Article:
Links to Consider, 1/23
Ed West on "nepo baby"; Mark McNeilly on how to use ChatGPT; Rob Henderson linkfest; Ethan Mollick on using ChatGPT in the classroom; Simon Cooke on government accountability
Nepotism is a big problem in journalism, the subject of a brilliant piece this week by my mum.
I joke, obviously — she’s writing about something else, but the subject has been bubbling away the past year with the rise of the neologism ‘nepo baby’
I speculate that if you were to look at various professions—business, academia, law, medicine, what have you—the proportion of folks who are nepo babies would be highest in politics.
Mark McNeilly writes about how to use ChatGPT, giving examples. He concludes,
Hopefully, these examples should offer you some idea of the potential of ChatGPT to give you a quantum leap of productivity, creativity and learning in almost any area you can imagine. Whether you choose to avail yourself of these new superpowers is up to you.
Pointer from Rob Henderson. I recommend the article and its links. Refusing to delve into ChatGPT today is like refusing to delve into the World Wide Web in 1994.
Rob Henderson writes (same post),
The basic masculinity archetype (source):
Must be a fighter and a winner
Must be a provider and protector
Must have mastery and control of one’s feelings at all times
This basic blueprint of masculinity can be seen across all cultures—albeit in varying forms—suggesting it is evolved and adaptive. In an interview, the lead author of the study stated that these findings imply that, “If you break any of those rules, you are not a man.”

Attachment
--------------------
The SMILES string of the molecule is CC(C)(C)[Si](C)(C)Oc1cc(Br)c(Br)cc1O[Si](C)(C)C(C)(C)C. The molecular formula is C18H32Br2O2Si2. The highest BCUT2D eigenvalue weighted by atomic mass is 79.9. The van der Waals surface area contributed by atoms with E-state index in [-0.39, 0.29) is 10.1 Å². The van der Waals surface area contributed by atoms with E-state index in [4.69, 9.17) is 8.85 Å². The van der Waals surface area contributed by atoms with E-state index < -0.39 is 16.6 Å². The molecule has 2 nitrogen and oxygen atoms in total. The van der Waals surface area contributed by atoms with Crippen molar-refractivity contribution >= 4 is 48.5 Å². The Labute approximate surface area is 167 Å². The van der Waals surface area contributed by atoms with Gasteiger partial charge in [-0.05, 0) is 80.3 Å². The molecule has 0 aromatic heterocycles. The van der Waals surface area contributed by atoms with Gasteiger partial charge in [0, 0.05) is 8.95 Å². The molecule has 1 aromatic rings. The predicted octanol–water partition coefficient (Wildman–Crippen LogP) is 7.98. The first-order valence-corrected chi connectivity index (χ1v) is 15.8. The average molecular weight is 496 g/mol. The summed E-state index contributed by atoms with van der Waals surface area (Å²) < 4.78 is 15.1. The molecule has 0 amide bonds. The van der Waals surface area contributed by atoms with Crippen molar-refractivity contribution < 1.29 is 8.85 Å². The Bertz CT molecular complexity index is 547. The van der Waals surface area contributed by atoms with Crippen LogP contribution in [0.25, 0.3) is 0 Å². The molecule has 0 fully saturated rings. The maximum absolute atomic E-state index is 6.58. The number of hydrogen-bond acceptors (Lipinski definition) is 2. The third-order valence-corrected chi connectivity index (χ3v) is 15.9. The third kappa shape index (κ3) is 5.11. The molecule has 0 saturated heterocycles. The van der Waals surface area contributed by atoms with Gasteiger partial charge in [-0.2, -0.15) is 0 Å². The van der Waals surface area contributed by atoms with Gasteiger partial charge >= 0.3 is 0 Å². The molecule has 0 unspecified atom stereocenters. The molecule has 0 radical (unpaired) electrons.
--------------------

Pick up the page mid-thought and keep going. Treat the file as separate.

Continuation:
I have students prompt the AI to write essay about a class concept (see the paper above for the exact prompt). It will be their job to give the AI suggestions for improvement. They’ll paste in both the original essay, their suggestions, and the final output. The process pushes them to think critically about the content and articulate their thoughts for improvement in a clear and concise manner. They may need to seek out additional information to fill the gaps the AI essay might be missing or double check on the “facts” that the AI presents. This should help improve the understanding of major class concepts, as well as illustrate the limits of current LLM tools.
This is a much more constructive reaction of an educator to ChatGPT than “Ban it.”
governments have set up inspection services - Ofsted, Care Quality Commission, etc. - that seek to ensure published standards are met by organisations. While this is a form of accountability, it is not especially responsive and, as with boards, there’s not much evidence of executive accountability as a result of inspections. Also, the process is largely programmed rather than reactive and the inspection takes a broad view of the operation rather than the sort of narrow focus on outcomes that we see as accountability in commercial environments.
Creating genuine accountability is not a simple task. In Designing a Better Regulatory State, I may be too hand-wavy about how the Chief Auditor is supposed to get the job done. Cooke is very insightful on the challenge of bringing accountability to government.
substacks referenced above: